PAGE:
Nigerian football forward Gbolahan Salami was forced to swallow a bitter pill for a second time recently, when Finnish embassy officials in the Nigerian capital Abuja, turned down tourist visa applications for his wife and infant son.
Salami joined Kuopio Football Club KuPS at the start of the season last year from Nigerian football club Warri Wolves, after a deal with the UK club Aston Villa fell through. He has since gone on to score 14 goals with the outfit since his debut in April 2016, setting a new goal-scoring record for the eastern Finland club.
Salami wed his wife Lolade in the largest Nigerian city, Lagos, in December 2014, and they welcomed their son into the world one year later in December 2015.
Last season, his wife and son applied for a tourist visa to visit Salami in Finland at the Finnish Embassy in Abuja. However their applications were denied. Another attempt to secure visitor’s visas earlier this year was similarly turned down.
Finnish embassy: No guarantee applicants will leave the EU
According to tabloid Iltalehti, the official who handled the visa applications said that it was impossible to prove that the applicants would leave the EU after their visas expired. To back up the visa applications, the club had furnished the embassy with Salami’s player agreement, copies of his salary receipts and his apartment rental agreement. His wife Lolade has also handed over evidence of employment as well as a bank statement showing her financial position.
When the club’s efforts to help secure the tourist visas proved fruitless, Lasse Lehtinen, the chair of Finland’s premier football division Veikkausliiga, intervened and penned an open letter to Foreign Minister Timo Soini on the matter.
In his letter, Lehtinen said that the club felt that it had been the subject of discrimination and poor service from the embassy. He noted that the club’s president had provided Salami’s wife and son with a signed invitation letter, in which the organisation also pledged to provide meals, accommodation and transportation for them during their stay in Finland. The letter also included an assurance that the family members would leave the country before their visas expired.
Veikkausliiga head: Appeal language might as well be Klingon
Lehtinen said that the officials also insisted that any appeals to the decisions needed to be made in Finnish or Swedish, and he pointed out that the applicants could hardly be expected to comply. "Klingon might as well have been the language for an appeal because there are hardly likely to be many people speaking Finnish or Swedish in Nigeria," he noted.
Lehtinen added that the family has spent the equivalent of thousands of euros on flights from Lagos to Abuja for visa interviews and then to receive the visa denials. The Veikkausliiga head said that the family are not a security risk, noting that Salami paid taxes in Finland and discharged his duties conscientiously.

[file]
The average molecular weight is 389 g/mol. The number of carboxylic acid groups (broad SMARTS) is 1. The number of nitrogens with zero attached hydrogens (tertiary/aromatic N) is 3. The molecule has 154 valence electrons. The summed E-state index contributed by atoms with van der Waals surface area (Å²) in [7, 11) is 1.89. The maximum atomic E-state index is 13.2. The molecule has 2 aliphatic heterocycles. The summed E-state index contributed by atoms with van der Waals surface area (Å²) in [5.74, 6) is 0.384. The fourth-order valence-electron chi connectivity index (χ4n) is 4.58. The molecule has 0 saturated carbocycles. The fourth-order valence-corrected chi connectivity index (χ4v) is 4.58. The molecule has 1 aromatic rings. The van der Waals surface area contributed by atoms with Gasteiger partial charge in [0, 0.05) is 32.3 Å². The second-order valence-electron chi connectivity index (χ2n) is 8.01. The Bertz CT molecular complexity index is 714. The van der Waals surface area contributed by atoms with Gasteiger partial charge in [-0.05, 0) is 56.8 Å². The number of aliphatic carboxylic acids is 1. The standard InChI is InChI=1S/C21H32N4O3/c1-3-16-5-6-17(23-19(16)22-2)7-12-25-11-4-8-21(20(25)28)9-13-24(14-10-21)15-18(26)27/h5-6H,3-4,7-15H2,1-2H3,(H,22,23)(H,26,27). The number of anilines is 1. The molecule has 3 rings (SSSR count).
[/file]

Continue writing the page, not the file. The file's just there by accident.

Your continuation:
Soini told Yle Sports that he had responded to Lehtinen’s letter and that the league chief could publish it if he wanted to.
KuPS lawyer Matti Reinikainen said he was thrown by the repeat rejections. "Ubelievable. There's neither head nor tail to this decision," he said.
Reinikainen said he was so upset by the outcome that he sent a short, terse note to the embassy, "Happy anti-racism week."
Salami: Time to focus on football
For his part, Salami has said that he does not intend to further appeal the visa decisions, a move that would mean taking the matter to the Administrative Court.
"He is now focusing on football. Neither he nor his family can bear any further disappointments," said KuPS manager Jarmo Heiskanen. Heiskanen and head coach Jani Honkavaara said that the shock of the visa rejections was immediately evident in the player.
Speaking with Yle Sports, Salami said that he would now focus on nothing else but the current season.
"This is not easy because I can’t see my family and my son. But I have to focus. I have to be a man, a strong man," Salami declared.
"I don’t want to be thinking that my family isn’t here when I have a game. I have to be a tiger on the field, like a madman," he added.
If all goes well, Salami may have a chance to visit his family during a season break, when the Finnish national team faces off against Ukraine in a World Cup qualifying match in June. After that, he won’t have another opportunity to see them before November, when the season ends.
"Every day my family is unhappy about how things have gone, but they are trying for my sake. I believe we will try to see each other at some stage."
Salami has reportedly seen his son twice since Eeman just twice since he was born.